At the same time, the price producers were getting at markets collapsed because those packers, especially early on during the pandemic, were forced to reduce operations or close because of illness issues and didn't have the ability to continue processing at normal levels.
Meanwhile, consumers worried by those grocery store shortages quickly turned to producers and small production facilities to meet their needs.
As demands for animal harvesting services at smaller processors climbed, so did the length of time people learned they would have to wait to get the finished product they desire.
“Local production was on the rise before the pandemic” because of a push made by former U.S. Agriculture Secretary Tom Vilsack to encourage people to learn more about where their food comes from and how it is produced, Childs said.
“But then, when people saw the empty shelves at the start of the pandemic, they started panic buying,” he said. “It has changed human behavior and their shopping patterns.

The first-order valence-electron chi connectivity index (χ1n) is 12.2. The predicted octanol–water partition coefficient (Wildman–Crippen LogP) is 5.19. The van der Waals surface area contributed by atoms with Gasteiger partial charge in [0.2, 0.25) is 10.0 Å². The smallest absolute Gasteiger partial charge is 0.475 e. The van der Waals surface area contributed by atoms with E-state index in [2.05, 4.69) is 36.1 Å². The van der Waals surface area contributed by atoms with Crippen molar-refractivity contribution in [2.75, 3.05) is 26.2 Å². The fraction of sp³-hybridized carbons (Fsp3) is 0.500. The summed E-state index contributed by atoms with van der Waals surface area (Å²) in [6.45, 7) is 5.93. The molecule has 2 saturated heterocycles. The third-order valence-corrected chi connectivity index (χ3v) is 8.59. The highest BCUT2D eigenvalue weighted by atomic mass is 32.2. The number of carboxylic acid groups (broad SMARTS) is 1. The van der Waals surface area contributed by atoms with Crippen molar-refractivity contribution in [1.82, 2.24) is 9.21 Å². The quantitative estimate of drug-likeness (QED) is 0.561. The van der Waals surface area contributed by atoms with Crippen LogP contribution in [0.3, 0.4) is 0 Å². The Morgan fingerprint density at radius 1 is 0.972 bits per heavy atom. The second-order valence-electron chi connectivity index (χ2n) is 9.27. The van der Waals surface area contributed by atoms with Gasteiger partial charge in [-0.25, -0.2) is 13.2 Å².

“The demand on custom facilities grew as quickly as meat disappeared from grocery store shelves,” Childs said.
Arthur agreed, noting a lot of Oklahoma’s custom processors are booked for their services into 2022.
Childs said those lengthy waits create issues not only for consumers, but for producers too.
Producers, he explained, must carefully manage their animals so that they are primed for harvesting at the right time.
“You can make a chicken in about 45 days, and a fat pig in six months,” Childs said. “But it takes over two years to make a finished calf, ideally.
“A farmer's customer base was pretty well set, so he grew that business along with demand until he no longer could keep up.”
Boyar, meanwhile, said, Arthur’s task force continues to meet as it discusses a number of related issues in the beef industry that involve various aspects of the business
“We have a lot more questions than answers right now, but we have very, very good questions to get to the core of how Oklahomans can help their fellow Oklahomans.
“What are we doing here? That has always been our focus.”